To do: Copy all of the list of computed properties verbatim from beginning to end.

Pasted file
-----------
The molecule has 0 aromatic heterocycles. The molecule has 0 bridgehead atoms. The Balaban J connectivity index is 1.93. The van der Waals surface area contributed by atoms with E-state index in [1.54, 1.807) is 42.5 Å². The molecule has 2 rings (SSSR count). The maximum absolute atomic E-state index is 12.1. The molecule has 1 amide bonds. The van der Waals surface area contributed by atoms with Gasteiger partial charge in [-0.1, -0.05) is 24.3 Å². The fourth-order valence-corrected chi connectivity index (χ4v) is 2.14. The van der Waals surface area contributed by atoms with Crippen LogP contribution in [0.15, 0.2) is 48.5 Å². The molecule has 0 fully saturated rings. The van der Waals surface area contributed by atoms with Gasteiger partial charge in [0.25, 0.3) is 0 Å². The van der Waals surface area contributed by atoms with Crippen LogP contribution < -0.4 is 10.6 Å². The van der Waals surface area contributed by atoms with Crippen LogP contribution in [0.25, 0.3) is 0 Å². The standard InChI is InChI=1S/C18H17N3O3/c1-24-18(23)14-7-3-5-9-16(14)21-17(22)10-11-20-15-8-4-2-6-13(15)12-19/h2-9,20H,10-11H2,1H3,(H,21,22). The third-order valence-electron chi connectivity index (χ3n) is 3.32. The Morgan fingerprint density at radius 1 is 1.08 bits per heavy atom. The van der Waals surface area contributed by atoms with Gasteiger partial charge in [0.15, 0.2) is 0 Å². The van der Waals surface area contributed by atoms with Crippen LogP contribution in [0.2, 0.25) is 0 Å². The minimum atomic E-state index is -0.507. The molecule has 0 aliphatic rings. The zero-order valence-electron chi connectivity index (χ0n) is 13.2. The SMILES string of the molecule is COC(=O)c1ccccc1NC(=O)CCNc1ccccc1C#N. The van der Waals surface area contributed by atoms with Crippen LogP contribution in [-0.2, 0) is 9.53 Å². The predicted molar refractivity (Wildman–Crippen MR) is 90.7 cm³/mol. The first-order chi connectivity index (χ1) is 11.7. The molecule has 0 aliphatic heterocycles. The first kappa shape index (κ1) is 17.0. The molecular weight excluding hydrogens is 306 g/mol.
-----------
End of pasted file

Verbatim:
The molecule has 0 aromatic heterocycles. The molecule has 0 bridgehead atoms. The Balaban J connectivity index is 1.93. The van der Waals surface area contributed by atoms with E-state index in [1.54, 1.807) is 42.5 Å². The molecule has 2 rings (SSSR count). The maximum absolute atomic E-state index is 12.1. The molecule has 1 amide bonds. The van der Waals surface area contributed by atoms with Gasteiger partial charge in [-0.1, -0.05) is 24.3 Å². The fourth-order valence-corrected chi connectivity index (χ4v) is 2.14. The van der Waals surface area contributed by atoms with Crippen LogP contribution in [0.15, 0.2) is 48.5 Å². The molecule has 0 fully saturated rings. The van der Waals surface area contributed by atoms with Gasteiger partial charge in [0.25, 0.3) is 0 Å². The van der Waals surface area contributed by atoms with Crippen LogP contribution < -0.4 is 10.6 Å². The van der Waals surface area contributed by atoms with Crippen LogP contribution in [0.25, 0.3) is 0 Å². The standard InChI is InChI=1S/C18H17N3O3/c1-24-18(23)14-7-3-5-9-16(14)21-17(22)10-11-20-15-8-4-2-6-13(15)12-19/h2-9,20H,10-11H2,1H3,(H,21,22). The third-order valence-electron chi connectivity index (χ3n) is 3.32. The Morgan fingerprint density at radius 1 is 1.08 bits per heavy atom. The van der Waals surface area contributed by atoms with Gasteiger partial charge in [0.15, 0.2) is 0 Å². The van der Waals surface area contributed by atoms with Crippen LogP contribution in [0.2, 0.25) is 0 Å². The minimum atomic E-state index is -0.507. The molecule has 0 aliphatic rings. The zero-order valence-electron chi connectivity index (χ0n) is 13.2. The SMILES string of the molecule is COC(=O)c1ccccc1NC(=O)CCNc1ccccc1C#N. The van der Waals surface area contributed by atoms with Crippen LogP contribution in [-0.2, 0) is 9.53 Å². The predicted molar refractivity (Wildman–Crippen MR) is 90.7 cm³/mol. The first-order chi connectivity index (χ1) is 11.7. The molecule has 0 aliphatic heterocycles. The first kappa shape index (κ1) is 17.0. The molecular weight excluding hydrogens is 306 g/mol.